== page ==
In Castle Rock, public pot-smoking to be petty offense

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Smoking marijuana in public in Castle Rock will be dealt with similarly to how police deal with open consumption of alcohol.

Castle Rock Town Clerk Sally Misare informed the Castle Rock City Council July 2 that one of the major issues the Colorado Legislature recently failed to address, regarding the state's new law legalizing marijuana, was open and public consumption of pot — and so the town police's department has decided to deal with such violations using standards similar to what's in the town's liquor code.

Any incidents of possible public consumption will be handled on a case-by-case basis by police officers, using “case-specific facts,” Castle Rock Police Chief Jack Cauley said in a recent interview.

But, “you couldn't smoke a marijuana cigarette in public. That would be prohibited,” Cauley said.

Any person who violates that prohibition, which is considered a Class 2 petty offense, would upon conviction receive up to a $100 fine and/or 15 days in jail, according to the town's municipal code.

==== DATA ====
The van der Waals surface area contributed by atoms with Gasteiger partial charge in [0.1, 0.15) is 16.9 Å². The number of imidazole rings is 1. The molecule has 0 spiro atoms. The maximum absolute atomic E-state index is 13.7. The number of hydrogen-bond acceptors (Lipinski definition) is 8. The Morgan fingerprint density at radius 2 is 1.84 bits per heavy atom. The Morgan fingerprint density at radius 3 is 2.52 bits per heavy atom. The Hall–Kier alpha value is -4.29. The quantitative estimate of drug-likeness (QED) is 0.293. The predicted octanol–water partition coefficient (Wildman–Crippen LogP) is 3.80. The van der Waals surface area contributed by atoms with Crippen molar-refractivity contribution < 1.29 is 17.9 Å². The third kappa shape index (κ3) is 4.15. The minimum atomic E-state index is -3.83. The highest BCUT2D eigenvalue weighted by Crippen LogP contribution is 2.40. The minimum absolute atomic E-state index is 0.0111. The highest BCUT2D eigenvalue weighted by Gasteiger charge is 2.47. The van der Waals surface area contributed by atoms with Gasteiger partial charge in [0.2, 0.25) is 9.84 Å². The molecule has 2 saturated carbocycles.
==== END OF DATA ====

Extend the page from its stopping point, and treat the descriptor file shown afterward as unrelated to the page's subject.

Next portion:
The town is also heading the way of some others in not allowing the licensing of marijuana clubs where people would be allowed to congregate to smoke pot.

Misare told the council the town hasn't had any applications for such a club. But when she asked if the town council wanted staff to draft a proposed ordinance prohibiting those, councilmembers indicated they wanted that done.

“That's absolutely something I would like us to take action on …,” said Castle Rock Mayor Paul Donahue. “We do not want these clubs in Castle Rock.”

That action would be the latest in the town's effort to shield itself from the effects of Colorado's Amendment 64, which voters passed last year legalizing recreational marijuana use.

At a previous meeting, Castle Rock, like almost all local jurisdictions in Douglas County, decided to use a provision in the new state law that allows local jurisdictions to enact bans on commercial marijuana use, meaning such things as retail marijuana shops and commercial growing operations.

Douglas County was the state's first county to impose a commercial ban, and Castle Rock, Lone Tree, Parker and, most recently, Castle Pines, followed suit. Larkspur has imposed a moratorium until 2014, waiting to see what rules and regulations the state imposes before taking further action, Larkspur Town Manager Matt Krimmer said recently.

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